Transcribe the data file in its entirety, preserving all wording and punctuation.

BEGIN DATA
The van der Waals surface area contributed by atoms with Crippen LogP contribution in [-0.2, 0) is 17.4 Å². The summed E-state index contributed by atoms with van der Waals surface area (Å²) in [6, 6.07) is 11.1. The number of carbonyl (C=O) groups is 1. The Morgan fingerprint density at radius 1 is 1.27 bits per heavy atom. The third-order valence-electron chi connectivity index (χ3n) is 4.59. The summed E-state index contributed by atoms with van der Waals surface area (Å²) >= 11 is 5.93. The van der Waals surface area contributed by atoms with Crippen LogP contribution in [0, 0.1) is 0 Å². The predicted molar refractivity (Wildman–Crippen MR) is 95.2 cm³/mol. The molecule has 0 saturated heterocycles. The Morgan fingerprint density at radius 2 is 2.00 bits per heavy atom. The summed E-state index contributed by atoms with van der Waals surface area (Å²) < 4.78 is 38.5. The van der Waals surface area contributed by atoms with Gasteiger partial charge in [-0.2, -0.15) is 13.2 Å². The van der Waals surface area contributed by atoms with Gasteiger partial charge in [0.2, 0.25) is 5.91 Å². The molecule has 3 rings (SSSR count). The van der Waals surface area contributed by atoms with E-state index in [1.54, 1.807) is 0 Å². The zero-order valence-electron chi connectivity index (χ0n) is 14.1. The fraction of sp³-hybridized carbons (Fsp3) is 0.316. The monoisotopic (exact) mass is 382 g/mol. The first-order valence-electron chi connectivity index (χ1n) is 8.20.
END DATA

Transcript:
The van der Waals surface area contributed by atoms with Crippen LogP contribution in [-0.2, 0) is 17.4 Å². The summed E-state index contributed by atoms with van der Waals surface area (Å²) in [6, 6.07) is 11.1. The number of carbonyl (C=O) groups is 1. The Morgan fingerprint density at radius 1 is 1.27 bits per heavy atom. The third-order valence-electron chi connectivity index (χ3n) is 4.59. The summed E-state index contributed by atoms with van der Waals surface area (Å²) >= 11 is 5.93. The van der Waals surface area contributed by atoms with Crippen LogP contribution in [0, 0.1) is 0 Å². The predicted molar refractivity (Wildman–Crippen MR) is 95.2 cm³/mol. The molecule has 0 saturated heterocycles. The Morgan fingerprint density at radius 2 is 2.00 bits per heavy atom. The summed E-state index contributed by atoms with van der Waals surface area (Å²) < 4.78 is 38.5. The van der Waals surface area contributed by atoms with Gasteiger partial charge in [-0.2, -0.15) is 13.2 Å². The van der Waals surface area contributed by atoms with Gasteiger partial charge in [0.2, 0.25) is 5.91 Å². The molecule has 3 rings (SSSR count). The van der Waals surface area contributed by atoms with E-state index in [1.54, 1.807) is 0 Å². The zero-order valence-electron chi connectivity index (χ0n) is 14.1. The fraction of sp³-hybridized carbons (Fsp3) is 0.316. The monoisotopic (exact) mass is 382 g/mol. The first-order valence-electron chi connectivity index (χ1n) is 8.20.